Connecting the dots: towards archaeological network analysis.
Oxford Journal of Archaeology, 29, (3), . (doi:10.1111/j.1468-0092.2010.00349.x).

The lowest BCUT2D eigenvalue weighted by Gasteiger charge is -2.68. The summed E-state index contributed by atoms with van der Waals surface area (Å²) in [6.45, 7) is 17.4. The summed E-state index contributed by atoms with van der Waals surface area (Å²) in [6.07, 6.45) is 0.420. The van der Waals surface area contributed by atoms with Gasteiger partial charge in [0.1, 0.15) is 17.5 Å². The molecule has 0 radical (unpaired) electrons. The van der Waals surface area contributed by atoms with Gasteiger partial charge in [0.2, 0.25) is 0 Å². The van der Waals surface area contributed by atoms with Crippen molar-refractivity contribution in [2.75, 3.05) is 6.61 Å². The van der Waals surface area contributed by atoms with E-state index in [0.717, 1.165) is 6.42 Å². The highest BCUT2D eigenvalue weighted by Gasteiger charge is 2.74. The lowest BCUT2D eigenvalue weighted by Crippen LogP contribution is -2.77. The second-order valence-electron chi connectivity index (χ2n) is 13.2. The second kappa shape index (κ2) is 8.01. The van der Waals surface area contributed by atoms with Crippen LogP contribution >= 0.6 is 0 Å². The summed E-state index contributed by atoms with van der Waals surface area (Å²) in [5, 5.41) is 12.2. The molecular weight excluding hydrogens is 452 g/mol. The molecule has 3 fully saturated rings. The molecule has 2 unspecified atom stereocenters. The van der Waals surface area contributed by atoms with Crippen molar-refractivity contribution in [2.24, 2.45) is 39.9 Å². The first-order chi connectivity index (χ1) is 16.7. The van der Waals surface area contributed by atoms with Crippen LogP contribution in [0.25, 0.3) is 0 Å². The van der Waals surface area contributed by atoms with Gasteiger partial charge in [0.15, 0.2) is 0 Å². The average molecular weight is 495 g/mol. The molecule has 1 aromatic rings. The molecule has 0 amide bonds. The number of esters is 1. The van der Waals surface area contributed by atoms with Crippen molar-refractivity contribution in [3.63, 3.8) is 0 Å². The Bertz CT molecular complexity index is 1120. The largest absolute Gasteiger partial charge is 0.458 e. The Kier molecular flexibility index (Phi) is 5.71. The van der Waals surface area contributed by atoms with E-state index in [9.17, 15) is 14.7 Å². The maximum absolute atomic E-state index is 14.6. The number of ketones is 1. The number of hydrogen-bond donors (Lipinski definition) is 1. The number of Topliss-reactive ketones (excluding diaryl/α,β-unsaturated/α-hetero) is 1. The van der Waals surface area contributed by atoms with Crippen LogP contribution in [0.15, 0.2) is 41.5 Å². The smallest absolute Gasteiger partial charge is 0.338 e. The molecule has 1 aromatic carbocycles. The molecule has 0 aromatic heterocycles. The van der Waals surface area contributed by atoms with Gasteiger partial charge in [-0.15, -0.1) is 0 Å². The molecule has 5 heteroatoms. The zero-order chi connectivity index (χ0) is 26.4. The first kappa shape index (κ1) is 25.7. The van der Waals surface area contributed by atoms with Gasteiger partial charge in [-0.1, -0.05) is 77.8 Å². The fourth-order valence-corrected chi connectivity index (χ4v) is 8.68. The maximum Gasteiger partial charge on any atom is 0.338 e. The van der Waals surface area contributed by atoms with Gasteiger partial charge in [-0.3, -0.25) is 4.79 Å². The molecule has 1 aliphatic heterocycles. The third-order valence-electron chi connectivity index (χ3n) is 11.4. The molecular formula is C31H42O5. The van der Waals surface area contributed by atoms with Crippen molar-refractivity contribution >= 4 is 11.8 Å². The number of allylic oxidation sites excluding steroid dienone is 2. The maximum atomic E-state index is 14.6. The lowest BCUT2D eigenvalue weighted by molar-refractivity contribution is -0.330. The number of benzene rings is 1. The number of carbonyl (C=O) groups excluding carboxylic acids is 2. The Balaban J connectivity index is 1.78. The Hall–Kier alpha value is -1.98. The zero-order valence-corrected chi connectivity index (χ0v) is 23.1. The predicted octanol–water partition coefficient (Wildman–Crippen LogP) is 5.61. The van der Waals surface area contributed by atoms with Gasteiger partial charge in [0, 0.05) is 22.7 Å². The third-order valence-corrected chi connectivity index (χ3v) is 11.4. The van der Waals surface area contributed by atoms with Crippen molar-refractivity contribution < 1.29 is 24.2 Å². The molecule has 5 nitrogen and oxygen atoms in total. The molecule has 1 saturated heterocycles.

In recent years network analysis has been applied in archaeological research to examine the structure of archaeological relationships of whatever sort. However, these archaeological applications share a number of issues concerning 1) the role of archaeological data in networks; 2) the diversity of network structures, their consequences and their interpretation; 3) the critical use of quantitative tools; and 4) the influence of other disciplines, especially sociology. This article concerns a deconstruction of past archaeological methods for examining networks. Through a case study of Roman table wares in the eastern Mediterranean, the article highlights a number of issues with network analysis as a method for archaeology. It urges caution regarding the uncritical application of network analysis methods developed in other disciplines and applied to archaeology. However, it stresses the potential benefits of network analysis for the archaeological discipline and acknowledges the need for specifically archaeological network analysis, which should be based on relational thinking and can be expanded with an archaeological toolset for quantitative analysis
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